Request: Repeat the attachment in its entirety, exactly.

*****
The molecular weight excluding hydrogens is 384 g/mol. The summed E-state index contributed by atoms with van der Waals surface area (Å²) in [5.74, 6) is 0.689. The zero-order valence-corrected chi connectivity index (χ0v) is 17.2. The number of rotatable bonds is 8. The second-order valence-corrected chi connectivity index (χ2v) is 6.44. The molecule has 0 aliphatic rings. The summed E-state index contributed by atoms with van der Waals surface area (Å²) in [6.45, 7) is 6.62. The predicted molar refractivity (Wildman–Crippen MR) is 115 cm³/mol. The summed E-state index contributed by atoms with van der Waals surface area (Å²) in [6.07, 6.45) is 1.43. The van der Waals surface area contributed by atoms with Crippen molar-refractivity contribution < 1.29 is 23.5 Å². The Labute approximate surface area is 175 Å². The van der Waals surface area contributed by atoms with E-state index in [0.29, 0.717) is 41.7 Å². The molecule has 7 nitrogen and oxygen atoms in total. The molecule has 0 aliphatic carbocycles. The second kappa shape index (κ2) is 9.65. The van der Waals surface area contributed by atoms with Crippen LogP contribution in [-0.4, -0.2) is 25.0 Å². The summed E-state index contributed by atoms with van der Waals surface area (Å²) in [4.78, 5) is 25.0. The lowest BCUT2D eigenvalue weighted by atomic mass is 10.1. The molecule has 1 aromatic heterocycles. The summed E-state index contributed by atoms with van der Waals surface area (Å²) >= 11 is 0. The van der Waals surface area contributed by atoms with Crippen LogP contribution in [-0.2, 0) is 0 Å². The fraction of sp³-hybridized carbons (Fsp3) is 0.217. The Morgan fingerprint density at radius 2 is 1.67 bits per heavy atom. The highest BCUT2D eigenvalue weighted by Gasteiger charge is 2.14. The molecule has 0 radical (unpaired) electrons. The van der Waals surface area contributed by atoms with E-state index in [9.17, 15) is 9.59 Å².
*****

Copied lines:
The molecular weight excluding hydrogens is 384 g/mol. The summed E-state index contributed by atoms with van der Waals surface area (Å²) in [5.74, 6) is 0.689. The zero-order valence-corrected chi connectivity index (χ0v) is 17.2. The number of rotatable bonds is 8. The second-order valence-corrected chi connectivity index (χ2v) is 6.44. The molecule has 0 aliphatic rings. The summed E-state index contributed by atoms with van der Waals surface area (Å²) in [6.45, 7) is 6.62. The predicted molar refractivity (Wildman–Crippen MR) is 115 cm³/mol. The summed E-state index contributed by atoms with van der Waals surface area (Å²) in [6.07, 6.45) is 1.43. The van der Waals surface area contributed by atoms with Crippen molar-refractivity contribution < 1.29 is 23.5 Å². The Labute approximate surface area is 175 Å². The van der Waals surface area contributed by atoms with E-state index in [0.29, 0.717) is 41.7 Å². The molecule has 7 nitrogen and oxygen atoms in total. The molecule has 0 aliphatic carbocycles. The second kappa shape index (κ2) is 9.65. The van der Waals surface area contributed by atoms with Crippen LogP contribution in [-0.4, -0.2) is 25.0 Å². The summed E-state index contributed by atoms with van der Waals surface area (Å²) in [4.78, 5) is 25.0. The lowest BCUT2D eigenvalue weighted by atomic mass is 10.1. The molecule has 1 aromatic heterocycles. The summed E-state index contributed by atoms with van der Waals surface area (Å²) >= 11 is 0. The van der Waals surface area contributed by atoms with Crippen LogP contribution in [-0.2, 0) is 0 Å². The fraction of sp³-hybridized carbons (Fsp3) is 0.217. The Morgan fingerprint density at radius 2 is 1.67 bits per heavy atom. The highest BCUT2D eigenvalue weighted by Gasteiger charge is 2.14. The molecule has 0 radical (unpaired) electrons. The van der Waals surface area contributed by atoms with E-state index in [9.17, 15) is 9.59 Å².